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Defying Empire

Defying Empire: Trading with the Enemy in Colonial New York

Thomas M. Truxes
Copyright Date: 2008
Published by: Yale University Press
Pages: 320
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  • Book Info
    Defying Empire
    Book Description:

    This enthralling book is the first to uncover the story of New York City merchants who engaged in forbidden trade with the enemy before and during the Seven Years' War (also known as the French and Indian War). Ignoring British prohibitions designed to end North America's wartime trade with the French, New York's merchant elite conducted a thriving business in the French West Indies, insisting that their behavior was protected by long practice and British commercial law. But the government in London viewed it as treachery, and its subsequent efforts to discipline North American commerce inflamed the colonists.

    Through fast-moving events and unforgettable characters, historian Thomas M. Truxes brings eighteenth-century New York and the Atlantic world to life. There are spies, street riots, exotic settings, informers, courtroom dramas, interdictions on the high seas, ruthless businessmen, political intrigues, and more. The author traces each phase of the city's trade with the enemy and details the frustrations that affected both British officials and independent-minded New Yorkers. The first book to focus on New York City during the Seven Years' War,Defying Empirereveals the important role the city played in hastening the colonies' march toward revolution.

    eISBN: 978-0-300-15043-8
    Subjects: History

Table of Contents

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  1. Front Matter
    (pp. i-vi)
  2. Table of Contents
    (pp. vii-vii)
  3. List of Maps
    (pp. viii-viii)
  4. Preface
    (pp. ix-xiii)
  5. A Note on the Text
    (pp. xiv-xvi)
  6. Introduction
    (pp. 1-8)

    In the autumn of 1762, an Irish newspaper stunned its readers with a brief but vivid account of dramatic events in New York City. A few weeks earlier, eighteen men, among them the most prominent merchants in the city, had been arrested, “charged with high crimes and misdemeanors little short of treason,” and incarcerated in the New York City Jail. Their offense—trading in provisions and “all sorts of naval and warlike stores” with the enemies of Great Britain—led to a series of high-profile public trials and altered the course of history.¹

    The characters and events in the story...

  7. Prologue: The Informer
    (pp. 9-18)

    Manhattan sparkled in the crisp October night. Two large bonfires on the Common, thousands of candlelit windows, and a sea of ships’ lanterns, like autumn fireflies, lit the tiny city and its harbor. Four weeks earlier, Major-General James Wolfe’s British regulars had defeated a force under the marquis de Montcalm on the Plains of Abraham at Quebec, the key to French control of Canada and the interior of North America. When news reached New York City, Lieutenant-Governor James DeLancey declared Friday, October 12, 1759, a day of public thanksgiving.

    Church bells across the city proclaimed the British victory. With colors...

  8. CHAPTER ONE A City at War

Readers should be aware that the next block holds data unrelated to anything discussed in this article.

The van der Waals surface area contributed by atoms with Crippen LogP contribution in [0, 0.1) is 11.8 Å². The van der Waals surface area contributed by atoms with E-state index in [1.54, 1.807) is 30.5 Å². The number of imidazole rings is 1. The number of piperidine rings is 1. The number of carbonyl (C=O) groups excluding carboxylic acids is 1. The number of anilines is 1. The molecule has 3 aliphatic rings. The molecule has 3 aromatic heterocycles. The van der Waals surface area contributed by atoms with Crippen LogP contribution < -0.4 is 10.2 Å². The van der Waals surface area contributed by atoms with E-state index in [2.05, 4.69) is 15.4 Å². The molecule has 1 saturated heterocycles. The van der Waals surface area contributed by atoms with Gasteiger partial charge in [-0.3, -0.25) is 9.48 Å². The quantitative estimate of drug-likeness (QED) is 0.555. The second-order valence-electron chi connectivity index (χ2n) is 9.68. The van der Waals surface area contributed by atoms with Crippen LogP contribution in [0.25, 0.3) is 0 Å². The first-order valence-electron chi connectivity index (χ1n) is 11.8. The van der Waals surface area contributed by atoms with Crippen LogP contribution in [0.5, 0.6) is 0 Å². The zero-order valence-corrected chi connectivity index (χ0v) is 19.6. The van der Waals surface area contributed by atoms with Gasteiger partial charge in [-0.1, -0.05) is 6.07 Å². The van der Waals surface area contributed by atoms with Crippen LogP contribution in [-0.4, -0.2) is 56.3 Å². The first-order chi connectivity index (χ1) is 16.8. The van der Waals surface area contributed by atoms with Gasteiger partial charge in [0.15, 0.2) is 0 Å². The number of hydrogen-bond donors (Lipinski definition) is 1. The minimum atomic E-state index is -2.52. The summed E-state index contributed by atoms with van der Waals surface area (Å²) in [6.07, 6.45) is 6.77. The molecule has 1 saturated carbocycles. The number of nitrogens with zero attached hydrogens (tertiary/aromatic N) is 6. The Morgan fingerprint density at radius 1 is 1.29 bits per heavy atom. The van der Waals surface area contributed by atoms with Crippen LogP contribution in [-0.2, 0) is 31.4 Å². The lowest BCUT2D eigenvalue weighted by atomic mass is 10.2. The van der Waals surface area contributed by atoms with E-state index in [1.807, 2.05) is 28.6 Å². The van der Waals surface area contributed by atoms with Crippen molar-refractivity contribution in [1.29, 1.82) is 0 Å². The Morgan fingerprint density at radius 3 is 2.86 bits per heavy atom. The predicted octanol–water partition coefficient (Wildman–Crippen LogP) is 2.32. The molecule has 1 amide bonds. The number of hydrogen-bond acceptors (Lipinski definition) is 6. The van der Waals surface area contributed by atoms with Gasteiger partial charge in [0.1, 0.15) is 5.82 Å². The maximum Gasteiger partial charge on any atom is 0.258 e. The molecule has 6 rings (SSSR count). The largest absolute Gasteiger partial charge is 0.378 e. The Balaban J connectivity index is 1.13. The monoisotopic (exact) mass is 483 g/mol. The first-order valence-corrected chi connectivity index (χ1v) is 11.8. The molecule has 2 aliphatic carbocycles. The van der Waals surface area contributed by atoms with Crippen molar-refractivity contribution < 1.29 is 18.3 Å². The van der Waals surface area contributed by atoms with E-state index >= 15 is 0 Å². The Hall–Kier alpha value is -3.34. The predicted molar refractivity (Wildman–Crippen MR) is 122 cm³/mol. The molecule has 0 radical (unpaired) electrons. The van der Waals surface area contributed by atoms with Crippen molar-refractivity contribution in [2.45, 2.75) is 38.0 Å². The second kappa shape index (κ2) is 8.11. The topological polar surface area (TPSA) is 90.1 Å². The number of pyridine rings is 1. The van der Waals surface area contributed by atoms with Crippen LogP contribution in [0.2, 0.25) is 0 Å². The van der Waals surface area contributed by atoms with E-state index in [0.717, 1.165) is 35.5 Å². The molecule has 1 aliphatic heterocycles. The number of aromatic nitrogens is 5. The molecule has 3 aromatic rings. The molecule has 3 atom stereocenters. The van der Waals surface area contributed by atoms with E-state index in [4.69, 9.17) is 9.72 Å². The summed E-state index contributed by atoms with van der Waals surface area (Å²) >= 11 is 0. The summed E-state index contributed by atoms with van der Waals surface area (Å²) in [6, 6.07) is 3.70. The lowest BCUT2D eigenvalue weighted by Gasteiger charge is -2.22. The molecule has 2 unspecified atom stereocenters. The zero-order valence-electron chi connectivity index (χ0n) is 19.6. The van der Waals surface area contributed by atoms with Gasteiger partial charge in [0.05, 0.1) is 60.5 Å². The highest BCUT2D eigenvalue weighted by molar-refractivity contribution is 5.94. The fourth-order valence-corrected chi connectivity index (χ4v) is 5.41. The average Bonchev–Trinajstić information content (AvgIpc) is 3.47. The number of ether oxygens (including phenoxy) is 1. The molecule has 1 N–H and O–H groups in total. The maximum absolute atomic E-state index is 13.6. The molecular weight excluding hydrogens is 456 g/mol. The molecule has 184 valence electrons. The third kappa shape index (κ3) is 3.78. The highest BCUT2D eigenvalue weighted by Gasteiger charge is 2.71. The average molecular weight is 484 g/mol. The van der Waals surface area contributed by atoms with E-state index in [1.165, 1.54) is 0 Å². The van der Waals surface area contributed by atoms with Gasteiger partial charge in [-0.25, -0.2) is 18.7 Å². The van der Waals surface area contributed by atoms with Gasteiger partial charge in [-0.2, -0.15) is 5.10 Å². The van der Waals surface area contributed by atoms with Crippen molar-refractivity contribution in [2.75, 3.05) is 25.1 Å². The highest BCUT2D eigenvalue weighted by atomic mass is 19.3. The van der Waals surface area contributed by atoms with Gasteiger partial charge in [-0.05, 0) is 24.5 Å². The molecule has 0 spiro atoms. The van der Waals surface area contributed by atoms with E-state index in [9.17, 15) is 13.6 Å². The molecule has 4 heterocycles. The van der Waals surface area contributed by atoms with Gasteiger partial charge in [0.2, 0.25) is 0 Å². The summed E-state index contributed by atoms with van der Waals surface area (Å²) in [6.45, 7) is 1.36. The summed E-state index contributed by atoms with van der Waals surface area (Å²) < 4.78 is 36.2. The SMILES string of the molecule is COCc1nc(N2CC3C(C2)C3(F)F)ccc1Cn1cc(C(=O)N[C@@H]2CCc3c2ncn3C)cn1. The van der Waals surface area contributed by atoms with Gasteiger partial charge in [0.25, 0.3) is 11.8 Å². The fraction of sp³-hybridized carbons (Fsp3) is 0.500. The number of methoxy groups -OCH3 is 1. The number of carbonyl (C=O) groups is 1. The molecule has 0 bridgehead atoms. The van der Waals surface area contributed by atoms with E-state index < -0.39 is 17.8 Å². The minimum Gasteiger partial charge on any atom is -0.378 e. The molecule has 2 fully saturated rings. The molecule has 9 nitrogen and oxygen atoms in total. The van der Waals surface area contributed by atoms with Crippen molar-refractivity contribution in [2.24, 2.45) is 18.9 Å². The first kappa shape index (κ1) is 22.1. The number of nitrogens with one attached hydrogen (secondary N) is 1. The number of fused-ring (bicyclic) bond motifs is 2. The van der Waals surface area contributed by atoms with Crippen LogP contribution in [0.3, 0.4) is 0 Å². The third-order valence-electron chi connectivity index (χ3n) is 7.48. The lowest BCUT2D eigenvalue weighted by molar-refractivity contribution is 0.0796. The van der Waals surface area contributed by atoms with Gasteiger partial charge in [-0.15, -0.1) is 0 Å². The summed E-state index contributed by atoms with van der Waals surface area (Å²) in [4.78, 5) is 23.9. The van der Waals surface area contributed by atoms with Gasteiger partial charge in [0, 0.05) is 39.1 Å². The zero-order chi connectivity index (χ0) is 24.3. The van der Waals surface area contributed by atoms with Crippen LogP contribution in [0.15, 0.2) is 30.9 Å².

(pp. 19-36)

    A British warship bound for New York City cut a striking figure during the Seven Years’ War. A formidable presence, it could be trim and handsome under cloudless blue skies, white sails bright with reflected sunlight, or raw, dirty, and weather-scarred, battling gales and lashing rains in the North Atlantic.

    If it were arriving from the northeast—perhaps from the Royal Navy base at Halifax, Nova Scotia—its officers would keep a keen watch for Montauk Point at the eastern end of Long Island. If coming in from the West Indies or the colonies to the south, it would have...

  9. CHAPTER TWO Admiral Hardy and the Smugglers
    (pp. 37-51)

    May 1, 1756. A pilot boat carrying a lone customs officer slid past the navy’s careening yard at Turtle Bay on the East River. The rain became steady and the wind picked up. “It was night before I got to the place,” Alexander Colden wrote, describing the events of that—literally—“very dark and stormy” Saturday evening.¹

    Meanwhile, officers on horseback, including Tommy Kennedy, son of the head of the New York customhouse, followed Bowery Lane north out of town until it became the Boston Post Road and moved up the east side of Manhattan. Their destination, Prospect Farm (located...

  10. CHAPTER THREE Frenchified Bottoms
    (pp. 52-71)

    As midnight of Tuesday, May 18, 1756, approached, Samuel Stilwell and two slaves made their way along Dock Street in the direction of Whitehall Slip. At Bockee’s Wharf, they joined laborers working by lantern light to load flour and bread aboard a waiting harbor sloop. The vessel belonged to Stilwell’s partner John Burroughs, a grain dealer from Matawan Creek, New Jersey. It was taking on the last of a provisions cargo that had been assembled on Bockee’s Wharf, Moore’s Wharf, and Whitehall Dock.¹

    At four o’clock in the morning the workboat slipped its mooring in the shadows of the New...

  11. CHAPTER FOUR Mountmen
    (pp. 72-86)

    HMSSutherlandstrained at its anchorage as Admiral Hardy and Lord Loudoun awaited news of the whereabouts of Bauffremont’s squadron. Early in June 1757, two sailors taken by a navy press gang off an incoming Rhode Island sloop had been brought aboardSutherlandfor questioning. In their interrogation, they disclosed details of their vessel’s trade with the French enemy through an obscure Spanish port on Hispaniola. Their story corroborated that of Martin Garland, an Irishman aboard a New York privateer, the brigHawke, recently arrived from a cruise in the western Caribbean.¹